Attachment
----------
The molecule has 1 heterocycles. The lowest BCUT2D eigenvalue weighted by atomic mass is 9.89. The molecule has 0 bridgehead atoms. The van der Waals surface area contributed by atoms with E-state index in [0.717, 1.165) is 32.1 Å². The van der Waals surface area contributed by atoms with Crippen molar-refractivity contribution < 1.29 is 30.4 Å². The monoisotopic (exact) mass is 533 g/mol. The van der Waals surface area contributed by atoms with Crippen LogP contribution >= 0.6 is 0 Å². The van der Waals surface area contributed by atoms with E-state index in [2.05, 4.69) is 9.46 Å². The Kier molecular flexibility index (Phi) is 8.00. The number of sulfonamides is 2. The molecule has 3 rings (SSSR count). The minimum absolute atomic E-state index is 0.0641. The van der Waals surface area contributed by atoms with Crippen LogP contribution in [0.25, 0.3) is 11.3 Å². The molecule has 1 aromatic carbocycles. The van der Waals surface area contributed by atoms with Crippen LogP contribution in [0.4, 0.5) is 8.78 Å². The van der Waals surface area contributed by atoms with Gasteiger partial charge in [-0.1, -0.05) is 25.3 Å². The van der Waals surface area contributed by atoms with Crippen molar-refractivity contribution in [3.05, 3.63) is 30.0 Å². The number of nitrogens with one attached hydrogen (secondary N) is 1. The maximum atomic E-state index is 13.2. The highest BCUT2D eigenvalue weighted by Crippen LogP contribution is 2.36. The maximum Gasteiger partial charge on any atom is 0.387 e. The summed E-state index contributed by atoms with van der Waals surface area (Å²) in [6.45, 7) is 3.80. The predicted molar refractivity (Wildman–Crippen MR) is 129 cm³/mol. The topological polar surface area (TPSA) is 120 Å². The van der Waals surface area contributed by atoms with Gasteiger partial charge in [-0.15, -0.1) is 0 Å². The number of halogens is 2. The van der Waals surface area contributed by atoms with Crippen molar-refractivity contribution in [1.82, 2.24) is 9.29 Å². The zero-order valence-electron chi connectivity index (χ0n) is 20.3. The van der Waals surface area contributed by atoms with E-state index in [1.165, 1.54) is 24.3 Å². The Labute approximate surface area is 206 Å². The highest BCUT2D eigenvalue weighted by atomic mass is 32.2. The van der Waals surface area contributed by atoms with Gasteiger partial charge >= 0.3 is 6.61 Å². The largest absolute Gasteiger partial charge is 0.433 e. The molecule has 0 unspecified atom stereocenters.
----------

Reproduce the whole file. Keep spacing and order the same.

The molecule has 1 heterocycles. The lowest BCUT2D eigenvalue weighted by atomic mass is 9.89. The molecule has 0 bridgehead atoms. The van der Waals surface area contributed by atoms with E-state index in [0.717, 1.165) is 32.1 Å². The van der Waals surface area contributed by atoms with Crippen molar-refractivity contribution < 1.29 is 30.4 Å². The monoisotopic (exact) mass is 533 g/mol. The van der Waals surface area contributed by atoms with Crippen LogP contribution >= 0.6 is 0 Å². The van der Waals surface area contributed by atoms with E-state index in [2.05, 4.69) is 9.46 Å². The Kier molecular flexibility index (Phi) is 8.00. The number of sulfonamides is 2. The molecule has 3 rings (SSSR count). The minimum absolute atomic E-state index is 0.0641. The van der Waals surface area contributed by atoms with Crippen LogP contribution in [0.25, 0.3) is 11.3 Å². The molecule has 1 aromatic carbocycles. The van der Waals surface area contributed by atoms with Crippen LogP contribution in [0.4, 0.5) is 8.78 Å². The van der Waals surface area contributed by atoms with Gasteiger partial charge in [-0.1, -0.05) is 25.3 Å². The van der Waals surface area contributed by atoms with Crippen molar-refractivity contribution in [3.05, 3.63) is 30.0 Å². The number of nitrogens with one attached hydrogen (secondary N) is 1. The maximum atomic E-state index is 13.2. The highest BCUT2D eigenvalue weighted by Crippen LogP contribution is 2.36. The maximum Gasteiger partial charge on any atom is 0.387 e. The summed E-state index contributed by atoms with van der Waals surface area (Å²) in [6.45, 7) is 3.80. The predicted molar refractivity (Wildman–Crippen MR) is 129 cm³/mol. The topological polar surface area (TPSA) is 120 Å². The van der Waals surface area contributed by atoms with Gasteiger partial charge in [-0.15, -0.1) is 0 Å². The number of halogens is 2. The van der Waals surface area contributed by atoms with Crippen molar-refractivity contribution in [1.82, 2.24) is 9.29 Å². The zero-order valence-electron chi connectivity index (χ0n) is 20.3. The van der Waals surface area contributed by atoms with E-state index in [1.165, 1.54) is 24.3 Å². The Labute approximate surface area is 206 Å². The highest BCUT2D eigenvalue weighted by atomic mass is 32.2. The van der Waals surface area contributed by atoms with Gasteiger partial charge >= 0.3 is 6.61 Å². The largest absolute Gasteiger partial charge is 0.433 e. The molecule has 0 unspecified atom stereocenters.